Dustin Kent, GateHouse Florida
LYNN HAVEN — For most young athletes, a Division I scholarship offer represents something of a holy grail for them, a reward for years of hard work and training leading to the ultimate goal of being a scholarship athlete and all the privileges and possibilities that realizing that dream offers.
Even for the most talented athletes, that point doesn’t typically come until well into their high school athletic careers. For Mowat Middle School’s Randy Pittman, that moment came before the beginning of his.
Pittman, a 14-year-old football player who will start his high school career at Mosley High in the fall, received a scholarship offer from the University of Florida on Saturday while attending the school’s Junior Day.
UF’s Junior Day gives young prospects an introduction to the school and a chance to meet and establish relationships with coaches to build as the recruiting process goes on.
These introductions don’t always result in scholarship offers, but in the case of Pittman, a 6-foot-1, 210-pound running back/linebacker, that’s exactly what happened.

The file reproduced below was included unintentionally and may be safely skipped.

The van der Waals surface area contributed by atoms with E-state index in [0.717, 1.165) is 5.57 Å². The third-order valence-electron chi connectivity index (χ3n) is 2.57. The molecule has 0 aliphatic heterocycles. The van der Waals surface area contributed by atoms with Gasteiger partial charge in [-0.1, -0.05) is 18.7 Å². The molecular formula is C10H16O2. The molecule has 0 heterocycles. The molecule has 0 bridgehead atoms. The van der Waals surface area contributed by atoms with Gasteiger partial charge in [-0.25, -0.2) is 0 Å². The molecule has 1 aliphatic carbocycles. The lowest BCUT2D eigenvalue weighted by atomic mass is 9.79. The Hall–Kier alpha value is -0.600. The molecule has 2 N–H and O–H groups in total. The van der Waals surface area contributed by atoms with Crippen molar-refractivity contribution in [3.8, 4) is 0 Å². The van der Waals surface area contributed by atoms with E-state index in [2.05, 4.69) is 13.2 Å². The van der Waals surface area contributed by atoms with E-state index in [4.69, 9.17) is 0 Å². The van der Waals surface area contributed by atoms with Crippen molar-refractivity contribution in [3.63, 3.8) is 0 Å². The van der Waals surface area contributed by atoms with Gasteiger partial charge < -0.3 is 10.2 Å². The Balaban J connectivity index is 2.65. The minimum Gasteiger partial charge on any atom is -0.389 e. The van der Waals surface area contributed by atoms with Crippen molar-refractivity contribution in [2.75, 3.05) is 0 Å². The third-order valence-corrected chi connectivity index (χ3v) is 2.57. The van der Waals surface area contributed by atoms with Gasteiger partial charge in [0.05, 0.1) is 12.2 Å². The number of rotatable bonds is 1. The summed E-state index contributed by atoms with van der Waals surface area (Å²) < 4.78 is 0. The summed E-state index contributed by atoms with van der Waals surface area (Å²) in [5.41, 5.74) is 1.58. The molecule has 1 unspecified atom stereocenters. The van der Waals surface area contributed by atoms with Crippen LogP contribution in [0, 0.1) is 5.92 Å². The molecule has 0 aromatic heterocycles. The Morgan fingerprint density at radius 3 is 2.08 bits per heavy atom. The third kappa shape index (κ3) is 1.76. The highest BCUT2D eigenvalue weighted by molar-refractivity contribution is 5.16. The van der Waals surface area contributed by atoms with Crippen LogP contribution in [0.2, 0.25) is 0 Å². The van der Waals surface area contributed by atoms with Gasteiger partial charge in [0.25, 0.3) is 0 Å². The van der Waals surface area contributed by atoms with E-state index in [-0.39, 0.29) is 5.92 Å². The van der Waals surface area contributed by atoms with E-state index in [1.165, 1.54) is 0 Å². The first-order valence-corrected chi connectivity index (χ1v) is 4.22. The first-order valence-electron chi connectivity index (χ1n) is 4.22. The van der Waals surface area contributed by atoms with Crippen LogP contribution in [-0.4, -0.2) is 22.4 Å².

Pittman said he enjoyed the full experience at Florida and took the scholarship offer as something of a personal challenge.
“It was fun, extremely fun. I thank God and (Mowat coach Tony Davis) for the opportunity and situation they’re putting me in. As a young athlete this is a great thing. This could define who I am. I’ve got four years to gain more offers or four years to lose the offer I have, so it’s a mental game for me.
“It’s more like, don’t mess up and do what’s right and I’ll be able to help other people get in that situation. I could have coaches come see me and they see one of my teammates doing good and that gets them noticed. I love the opportunity and situation I’ve been put in.”
Before the offer came, the day for Pittman began by meeting UF recruiting assistants Otis Yelverton and Keiwan Ratliff and being subsequently measured and weighed before taking pictures in a Gators uniform.
He then got to go to a Florida football practice and meet head coach Dan Mullen, who “talked about how important it is to do things that help you in the future, so prepare myself now,” Pittman said.
Pittman said he enjoyed seeing the UF players compete against each other in practice and that he took Mullen’s message to heart.
“Mentally, I do not want to lose this and I’m gonna do whatever I can academically and physically not to lose it,” he said. “But I also want to gain more (offers), so I’m gonna work even harder and do even better. That’s like a win-win.”
Pittman, who won’t turn 15 until October, said it was also special to share the moment with his family.
“They were excited. I had some of them cry and they were all on Facebook congratulating me,” he said. “Everyone told me I was good enough to do this, so now to get this opportunity at a young age, it’s great.”
Dustin Kent is the sports editor of the Panama City News-Herald. He can be reach at firstname.lastname@example.org.